Friday, July 20, 2018

Aircraft walkaround vol.97: Junkers F13

Subject: Junkers F13
Location:Musée d'lair et de l'espace, Le Bourget, Paris, 2015.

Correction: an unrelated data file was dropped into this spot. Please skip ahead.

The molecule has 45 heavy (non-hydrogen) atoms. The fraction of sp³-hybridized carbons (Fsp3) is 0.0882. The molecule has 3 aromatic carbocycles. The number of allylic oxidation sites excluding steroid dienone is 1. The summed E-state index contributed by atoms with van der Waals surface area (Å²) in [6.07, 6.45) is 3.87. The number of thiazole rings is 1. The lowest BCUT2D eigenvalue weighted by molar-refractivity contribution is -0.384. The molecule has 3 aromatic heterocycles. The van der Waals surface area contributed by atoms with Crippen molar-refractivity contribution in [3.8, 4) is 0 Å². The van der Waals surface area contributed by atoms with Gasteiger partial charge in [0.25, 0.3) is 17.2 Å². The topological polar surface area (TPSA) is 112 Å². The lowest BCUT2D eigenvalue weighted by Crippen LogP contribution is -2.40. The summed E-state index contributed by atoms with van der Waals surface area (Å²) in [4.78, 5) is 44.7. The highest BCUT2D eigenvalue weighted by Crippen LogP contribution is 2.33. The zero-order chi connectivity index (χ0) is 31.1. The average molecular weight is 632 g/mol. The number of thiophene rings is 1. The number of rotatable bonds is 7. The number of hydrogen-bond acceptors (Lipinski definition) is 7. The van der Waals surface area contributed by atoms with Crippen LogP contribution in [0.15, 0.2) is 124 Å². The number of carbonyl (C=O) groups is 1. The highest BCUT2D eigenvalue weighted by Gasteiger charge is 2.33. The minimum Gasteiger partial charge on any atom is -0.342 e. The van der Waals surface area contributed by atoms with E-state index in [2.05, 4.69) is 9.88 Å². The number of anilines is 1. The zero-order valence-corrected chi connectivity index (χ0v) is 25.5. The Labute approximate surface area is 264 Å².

Comments: The Junkers F.13 (also known as the F 13) was the world's first all-metal transport aircraft, developed in Germany at the end of World War I. It was an advanced cantilever-wing monoplane, with enclosed accommodation for four passengers. Over 300 were sold. It was in production for thirteen years and in commercial service for almost twenty.The F.13 was a very advanced aircraft when built, an aerodynamically clean all-metal low-wing cantilever (without external bracing) monoplane. Even later in the 1920s, it and other Junkers types were unusual as unbraced monoplanes in a biplane age, with only Fokker's designs of comparable modernity. It was the world's first all-metal passenger aircraft and Junkers' first commercial aircraft. The designation letter F stood for Flugzeug, aircraft; it was the first Junkers aeroplane to use this system. Earlier Junkers notation labelled it J 13. Russian-built aircraft used the designation Ju 13. Like all Junkers duralumin-structured designs, from the 1918 J 7 to the 1932 Ju 46, (some 35 models), it used an aluminium alloy (duralumin) structure entirely covered with Junkers' characteristic corrugated and stressed duralumin skin. Internally, the wing was built up on nine circular cross-section duralumin spars with transverse bracing. All control surfaces were horn balanced. Behind the single engine was a semi-enclosed cockpit for the crew, roofed but without side glazing. There was an enclosed and heated cabin for four passengers with windows and doors in the fuselage sides. Passenger seats were fitted with seat belts, unusual for the time. The F.13 used a fixed conventional split landing gear with a rear skid, though some variants landed on floats or on skis. The F 13 first flew on 25 June 1919, powered by a 127 kW (170 hp) Mercedes D IIIa inline upright water-cooled engine. The first production machines had a wing of greater span and area and had the more powerful 140 kW (185 hp) BMW IIIa upright inline water-cooled motor. Many variants were built using Mercedes, BMW, and Junkers liquid-cooled inline engines, and Armstrong Siddeley Puma, Gnome-Rhône Jupiter and Pratt & Whitney Hornet radial engines. The variants were mostly distinguished by a two letter code, the first letter signifying the airframe and the second the engine. Junkers L5-engined variants all had the second letter -e, so type -fe was the long fuselage -f airframe with a L5 engine.